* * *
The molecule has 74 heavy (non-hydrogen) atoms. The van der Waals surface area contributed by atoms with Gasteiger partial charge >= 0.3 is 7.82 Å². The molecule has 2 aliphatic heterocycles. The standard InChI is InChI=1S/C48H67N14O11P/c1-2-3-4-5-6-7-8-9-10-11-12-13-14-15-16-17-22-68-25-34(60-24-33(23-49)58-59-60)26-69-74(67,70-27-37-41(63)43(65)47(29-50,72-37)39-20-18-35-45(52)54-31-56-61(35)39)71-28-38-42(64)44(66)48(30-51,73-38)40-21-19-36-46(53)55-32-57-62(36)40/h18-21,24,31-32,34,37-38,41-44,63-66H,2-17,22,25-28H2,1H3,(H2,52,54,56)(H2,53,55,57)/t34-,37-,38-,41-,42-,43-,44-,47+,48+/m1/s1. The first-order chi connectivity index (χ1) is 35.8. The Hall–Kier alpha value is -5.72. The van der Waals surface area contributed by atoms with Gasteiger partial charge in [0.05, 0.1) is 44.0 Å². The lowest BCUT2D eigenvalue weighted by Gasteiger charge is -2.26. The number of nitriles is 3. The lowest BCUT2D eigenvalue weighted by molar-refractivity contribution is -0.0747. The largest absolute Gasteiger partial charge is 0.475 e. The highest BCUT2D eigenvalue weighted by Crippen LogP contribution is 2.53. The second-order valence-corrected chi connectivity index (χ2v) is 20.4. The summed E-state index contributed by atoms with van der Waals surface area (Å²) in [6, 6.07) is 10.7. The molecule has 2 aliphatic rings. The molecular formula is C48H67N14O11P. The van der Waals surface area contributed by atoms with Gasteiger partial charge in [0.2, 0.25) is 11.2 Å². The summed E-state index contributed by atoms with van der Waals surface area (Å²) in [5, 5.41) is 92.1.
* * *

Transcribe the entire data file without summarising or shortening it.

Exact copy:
The molecule has 74 heavy (non-hydrogen) atoms. The van der Waals surface area contributed by atoms with Gasteiger partial charge >= 0.3 is 7.82 Å². The molecule has 2 aliphatic heterocycles. The standard InChI is InChI=1S/C48H67N14O11P/c1-2-3-4-5-6-7-8-9-10-11-12-13-14-15-16-17-22-68-25-34(60-24-33(23-49)58-59-60)26-69-74(67,70-27-37-41(63)43(65)47(29-50,72-37)39-20-18-35-45(52)54-31-56-61(35)39)71-28-38-42(64)44(66)48(30-51,73-38)40-21-19-36-46(53)55-32-57-62(36)40/h18-21,24,31-32,34,37-38,41-44,63-66H,2-17,22,25-28H2,1H3,(H2,52,54,56)(H2,53,55,57)/t34-,37-,38-,41-,42-,43-,44-,47+,48+/m1/s1. The first-order chi connectivity index (χ1) is 35.8. The Hall–Kier alpha value is -5.72. The van der Waals surface area contributed by atoms with Gasteiger partial charge in [0.05, 0.1) is 44.0 Å². The lowest BCUT2D eigenvalue weighted by Gasteiger charge is -2.26. The number of nitriles is 3. The lowest BCUT2D eigenvalue weighted by molar-refractivity contribution is -0.0747. The largest absolute Gasteiger partial charge is 0.475 e. The highest BCUT2D eigenvalue weighted by Crippen LogP contribution is 2.53. The second-order valence-corrected chi connectivity index (χ2v) is 20.4. The summed E-state index contributed by atoms with van der Waals surface area (Å²) in [6, 6.07) is 10.7. The molecule has 2 aliphatic rings. The molecular formula is C48H67N14O11P. The van der Waals surface area contributed by atoms with Gasteiger partial charge in [0.2, 0.25) is 11.2 Å². The summed E-state index contributed by atoms with van der Waals surface area (Å²) in [5, 5.41) is 92.1.